As nationwide outrage mounts over the decision to allow two nuclear reactor restarts in Oi, Fukui Prefecture, Prime Minister Yoshihiko Noda said Monday that he will look into the challenges Japan would face if it someday ends its reliance on atomic power.

But at a news conference in Hiroshima after the annual Peace Memorial Ceremony, Noda refused to declare "zero reliance" as an eventual policy goal.

"I intend to order the Cabinet to identify the possible challenges if Japan were to have zero reliance on nuclear energy in the future," Noda said. "To deepen discussions on the future energy mix, I believe it is necessary to consider the possibility of having zero reliance in the future."

The government has been soliciting public opinion on how much Japan should rely on nuclear energy by 2030, and about 70 percent of those giving input have called for zero reliance. The Cabinet is to lay out a new energy policy by month's end, and attention is focused on how much the public's input will be reflected.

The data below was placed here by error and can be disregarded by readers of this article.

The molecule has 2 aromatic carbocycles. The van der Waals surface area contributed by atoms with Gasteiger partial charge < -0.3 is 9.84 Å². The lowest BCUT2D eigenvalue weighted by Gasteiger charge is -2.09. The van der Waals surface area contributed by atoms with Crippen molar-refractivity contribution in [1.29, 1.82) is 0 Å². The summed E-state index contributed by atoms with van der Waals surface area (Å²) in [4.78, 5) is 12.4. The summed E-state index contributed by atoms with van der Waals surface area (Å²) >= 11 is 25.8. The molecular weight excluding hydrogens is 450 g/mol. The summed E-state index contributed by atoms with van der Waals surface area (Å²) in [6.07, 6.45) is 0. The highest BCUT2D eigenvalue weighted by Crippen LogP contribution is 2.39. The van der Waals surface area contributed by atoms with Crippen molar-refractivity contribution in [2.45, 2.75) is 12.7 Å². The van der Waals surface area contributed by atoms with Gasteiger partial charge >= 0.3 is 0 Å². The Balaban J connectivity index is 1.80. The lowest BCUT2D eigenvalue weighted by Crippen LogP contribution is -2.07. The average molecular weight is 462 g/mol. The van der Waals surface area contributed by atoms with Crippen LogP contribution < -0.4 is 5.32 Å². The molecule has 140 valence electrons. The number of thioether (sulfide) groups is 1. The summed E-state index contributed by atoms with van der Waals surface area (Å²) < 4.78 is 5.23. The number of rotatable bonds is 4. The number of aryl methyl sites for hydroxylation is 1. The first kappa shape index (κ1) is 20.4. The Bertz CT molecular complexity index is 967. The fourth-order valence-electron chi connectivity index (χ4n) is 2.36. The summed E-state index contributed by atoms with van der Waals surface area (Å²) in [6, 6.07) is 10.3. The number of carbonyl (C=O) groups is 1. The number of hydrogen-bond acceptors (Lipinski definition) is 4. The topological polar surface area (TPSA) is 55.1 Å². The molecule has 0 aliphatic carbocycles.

"I believe a comprehensive national discussion is necessary on the issue . . . but at the same time, I don't think we should keep holding these talks for a long time. We should hold thorough discussions to a certain degree and reach an end at some point," Noda said.

He also met with representatives of the atomic-bomb survivors and was told the government should reconsider its reactivation of the two reactors in Oi.

"We were exposed to an indescribable amount of radiation in a second," said hibakusha Sunao Tsuboi. "Just because things are OK now doesn't mean we're safe. Many (radiation) problems surface later, and I want the government to keep that firmly in mind."